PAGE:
Sloppy stay-at-home wife, grammar police, and suspicious photos on a husband's phone: Dear Prudence advises readers in a live…

Advice on manners and morals.
June 13 2011 3:41 PM

Sloppy Stay-at-Home Mom

Prudie advises a man whose wife is great at everything except keeping the house neat—in a live chat at Washingtonpost.com.

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Emily Yoffe, aka Dear Prudence, is on Washingtonpost.com weekly to chat with readers about their romantic, family, financial, and workplace problems. An edited transcript of this week's chat is below. (Get Dear Prudence delivered to your inbox each week; click here to sign up. Read Prudie's Slate columns here.)

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A: Wait, my dear, just wait. When I walk down the street with my lovely teenage daughter, men passing in trucks will honk their horns and make appreciative kissing sounds at her. They apparently think the prune standing next to her is deaf as well as old. Yet, their catcalls spark a vestigial memory in me—a couple of decades ago I used to hear vocal judgments from men. At the time it was annoying. Yet given their absence, I have to admit it wasn't all bad.

Since today is apparently the "men are pigs" day at the chat, this also falls in the category of there's nothing you can do but ignore it. And maybe a catcall is better than finding you're being photographed and your image swapped around by horny married men.

Q. Re: Swearing at Work: If incessant F-bombs are part of a pattern of abuse against female employees, the letter-writer might want to consult an attorney to determine whether she has hostile-workplace sex-discrimination case.

A: Let's posit that a general rule for a happy life is to avoid unnecessary hospital stays and lawsuits. Remove the lone female employee from the workplace and I doubt the men will say, "Hey, it worked, we drove her out! Now we can stop swearing and start talking like Queen Elizabeth again. What a relief!"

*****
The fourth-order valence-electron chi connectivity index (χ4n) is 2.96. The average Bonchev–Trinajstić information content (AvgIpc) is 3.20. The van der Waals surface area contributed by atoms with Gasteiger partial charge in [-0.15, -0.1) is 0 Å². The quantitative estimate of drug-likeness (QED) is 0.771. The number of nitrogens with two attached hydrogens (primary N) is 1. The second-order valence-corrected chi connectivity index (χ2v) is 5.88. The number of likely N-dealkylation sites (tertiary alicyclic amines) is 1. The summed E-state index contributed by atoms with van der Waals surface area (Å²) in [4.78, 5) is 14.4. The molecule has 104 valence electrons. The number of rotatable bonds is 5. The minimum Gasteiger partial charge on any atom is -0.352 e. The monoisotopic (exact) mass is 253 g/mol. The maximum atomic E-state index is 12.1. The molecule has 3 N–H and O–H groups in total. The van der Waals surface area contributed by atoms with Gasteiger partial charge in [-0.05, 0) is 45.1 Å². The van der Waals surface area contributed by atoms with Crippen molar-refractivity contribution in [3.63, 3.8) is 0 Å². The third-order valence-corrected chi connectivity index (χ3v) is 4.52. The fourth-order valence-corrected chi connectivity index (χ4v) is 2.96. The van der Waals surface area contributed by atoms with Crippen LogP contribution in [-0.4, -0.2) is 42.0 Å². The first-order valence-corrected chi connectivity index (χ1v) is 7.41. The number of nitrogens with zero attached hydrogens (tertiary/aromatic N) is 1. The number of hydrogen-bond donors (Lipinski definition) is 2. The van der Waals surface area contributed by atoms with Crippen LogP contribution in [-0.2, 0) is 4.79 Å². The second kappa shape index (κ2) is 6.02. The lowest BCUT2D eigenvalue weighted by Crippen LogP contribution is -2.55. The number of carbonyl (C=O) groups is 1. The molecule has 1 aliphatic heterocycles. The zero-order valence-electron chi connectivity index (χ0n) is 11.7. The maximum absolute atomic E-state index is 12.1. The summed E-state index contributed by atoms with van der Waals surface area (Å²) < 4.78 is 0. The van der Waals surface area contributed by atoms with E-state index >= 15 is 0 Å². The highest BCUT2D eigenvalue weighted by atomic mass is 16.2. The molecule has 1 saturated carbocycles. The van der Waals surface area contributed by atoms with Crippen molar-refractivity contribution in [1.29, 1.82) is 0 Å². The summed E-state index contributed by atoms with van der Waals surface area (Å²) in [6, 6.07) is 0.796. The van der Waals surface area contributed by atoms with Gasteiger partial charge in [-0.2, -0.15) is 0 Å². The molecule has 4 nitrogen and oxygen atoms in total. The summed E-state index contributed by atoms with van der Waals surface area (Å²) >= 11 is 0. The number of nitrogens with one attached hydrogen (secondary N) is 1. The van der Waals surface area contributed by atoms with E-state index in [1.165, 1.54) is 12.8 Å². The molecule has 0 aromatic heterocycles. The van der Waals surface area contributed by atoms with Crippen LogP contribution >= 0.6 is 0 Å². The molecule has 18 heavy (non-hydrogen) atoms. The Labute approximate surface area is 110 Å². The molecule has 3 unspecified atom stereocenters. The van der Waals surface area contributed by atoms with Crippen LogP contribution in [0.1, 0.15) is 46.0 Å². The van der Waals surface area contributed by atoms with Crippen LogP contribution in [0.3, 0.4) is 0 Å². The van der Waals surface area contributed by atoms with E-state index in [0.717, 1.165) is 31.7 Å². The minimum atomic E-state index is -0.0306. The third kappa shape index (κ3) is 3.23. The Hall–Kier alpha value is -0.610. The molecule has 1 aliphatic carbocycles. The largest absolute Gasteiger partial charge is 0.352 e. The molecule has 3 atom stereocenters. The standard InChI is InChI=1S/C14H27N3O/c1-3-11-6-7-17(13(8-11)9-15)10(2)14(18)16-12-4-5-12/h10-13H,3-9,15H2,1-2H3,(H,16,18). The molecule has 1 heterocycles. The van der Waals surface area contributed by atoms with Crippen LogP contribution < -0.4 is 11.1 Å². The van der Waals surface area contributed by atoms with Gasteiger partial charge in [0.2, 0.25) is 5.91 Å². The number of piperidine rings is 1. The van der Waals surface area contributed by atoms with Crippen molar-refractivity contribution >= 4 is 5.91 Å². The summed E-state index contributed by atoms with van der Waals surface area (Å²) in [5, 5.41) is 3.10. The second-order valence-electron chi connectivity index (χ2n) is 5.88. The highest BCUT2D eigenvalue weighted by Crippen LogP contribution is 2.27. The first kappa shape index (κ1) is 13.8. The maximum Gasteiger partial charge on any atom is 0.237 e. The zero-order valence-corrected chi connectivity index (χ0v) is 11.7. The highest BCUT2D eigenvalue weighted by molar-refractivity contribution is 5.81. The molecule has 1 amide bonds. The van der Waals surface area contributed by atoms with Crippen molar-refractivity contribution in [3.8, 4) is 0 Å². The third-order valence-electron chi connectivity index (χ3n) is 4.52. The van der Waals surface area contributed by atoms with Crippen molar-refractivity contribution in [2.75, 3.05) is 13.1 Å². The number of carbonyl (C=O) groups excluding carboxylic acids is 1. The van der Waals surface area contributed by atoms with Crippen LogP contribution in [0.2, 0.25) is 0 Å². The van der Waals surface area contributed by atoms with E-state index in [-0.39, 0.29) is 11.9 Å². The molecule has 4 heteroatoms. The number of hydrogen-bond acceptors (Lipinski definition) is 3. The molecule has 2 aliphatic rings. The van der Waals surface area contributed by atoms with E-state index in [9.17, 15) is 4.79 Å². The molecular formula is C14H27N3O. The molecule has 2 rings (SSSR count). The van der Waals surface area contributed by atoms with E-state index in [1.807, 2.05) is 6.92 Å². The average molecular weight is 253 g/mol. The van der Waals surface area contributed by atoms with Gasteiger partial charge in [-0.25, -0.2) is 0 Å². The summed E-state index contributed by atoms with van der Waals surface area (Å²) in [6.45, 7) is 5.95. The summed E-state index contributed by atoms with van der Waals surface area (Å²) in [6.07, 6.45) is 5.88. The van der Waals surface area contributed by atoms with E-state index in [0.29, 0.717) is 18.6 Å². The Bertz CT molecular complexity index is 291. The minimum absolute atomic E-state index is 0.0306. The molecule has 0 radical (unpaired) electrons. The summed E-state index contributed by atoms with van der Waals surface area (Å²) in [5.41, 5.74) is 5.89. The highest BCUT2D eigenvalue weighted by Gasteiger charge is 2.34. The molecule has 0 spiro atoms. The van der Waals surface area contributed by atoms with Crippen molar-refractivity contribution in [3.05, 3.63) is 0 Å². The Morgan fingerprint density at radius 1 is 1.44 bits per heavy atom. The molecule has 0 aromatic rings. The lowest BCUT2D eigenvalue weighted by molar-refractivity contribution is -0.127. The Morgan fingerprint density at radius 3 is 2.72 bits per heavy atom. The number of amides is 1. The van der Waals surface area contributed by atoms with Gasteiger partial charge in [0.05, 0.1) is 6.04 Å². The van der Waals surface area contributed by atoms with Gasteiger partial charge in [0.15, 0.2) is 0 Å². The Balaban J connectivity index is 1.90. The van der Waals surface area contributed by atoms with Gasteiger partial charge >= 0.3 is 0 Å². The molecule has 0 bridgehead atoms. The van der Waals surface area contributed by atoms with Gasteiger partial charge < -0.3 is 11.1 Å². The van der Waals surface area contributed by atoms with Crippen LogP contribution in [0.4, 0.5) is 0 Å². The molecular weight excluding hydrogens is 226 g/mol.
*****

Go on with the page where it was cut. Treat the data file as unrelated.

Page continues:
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Q. Argh: Can we please stop with blanket statements about male and female sexuality? I am a crazily-happily-married female who checks out guys (and yes, pretty women) in the street, finds pictures of hot naked guys sexy (according to Monica Hesse's article in this paper, I am not supposed to), and has a crazy sex drive. A friend of mine is married to a man she has to beg for hugs (!) and rarely gets sex. Let's all just put the generalizations into a jar on the shelf and deal with individuals. Men, women, gay, straight, whatever. We are what we are, and sexuality often is a spectrum.

A: Good point. I love Monica Hesse's work, but I have to disagree with her that a laundry basket of clothes folded by the man in your life is sexier than the man in your life in all his glory. But I think we can also agree that while being a highly sexual person can be a great, it's imperative to keep this aspect of yourself a private pleasure.

Q. Re: Swearing At Work: As a woman who has a pretty foul mouth, I kind of resented the "gender gap" implied in this message. (If anything, I've found that it's a regional thing more than anything else.) Why does it bother you? It's a word. As long as they aren't using it to degrade you or another person, it's not a hostile act. Try looking at things from the perspective of intended meaning. Do you really want to be the person who has her co-workers walking on tiptoes around her just to appease her sensibilities? And a word of advice: Don't visit New Jersey. You won't like it.

A: Well said. And she especially shouldn't watch any of the Real Housewives of ... shows.

Q. RE: Swearing at work: Wait, what? You're saying that as long as they're not using sexually explicit language to intentionally harass her, then it doesn't really count as a hostile workplace? Are you kidding me?

A: No, I'm not kidding. She says they're not saying, "F--- you" to her. They're just decorating their speech with F's. You've got to be kidding that a lawsuit is a good way to resolve this situation.

Q. Cat-calling: I wear my headphones, so even if I can still hear it over the music (and am usually flattered, I must admit), I just pretend I didn't hear anything.

A: Good suggestion.

Q. Etiquette Question: Good afternoon! How do you introduce two people who have already met before? This weekend, I will be going to a large BBQ at our company's CEO's house. I will need to reintroduce my wife to the CEO and other higher-ups. However, they have been introduced at large functions before (but wouldn't recognize each other on the street). I am stumped!

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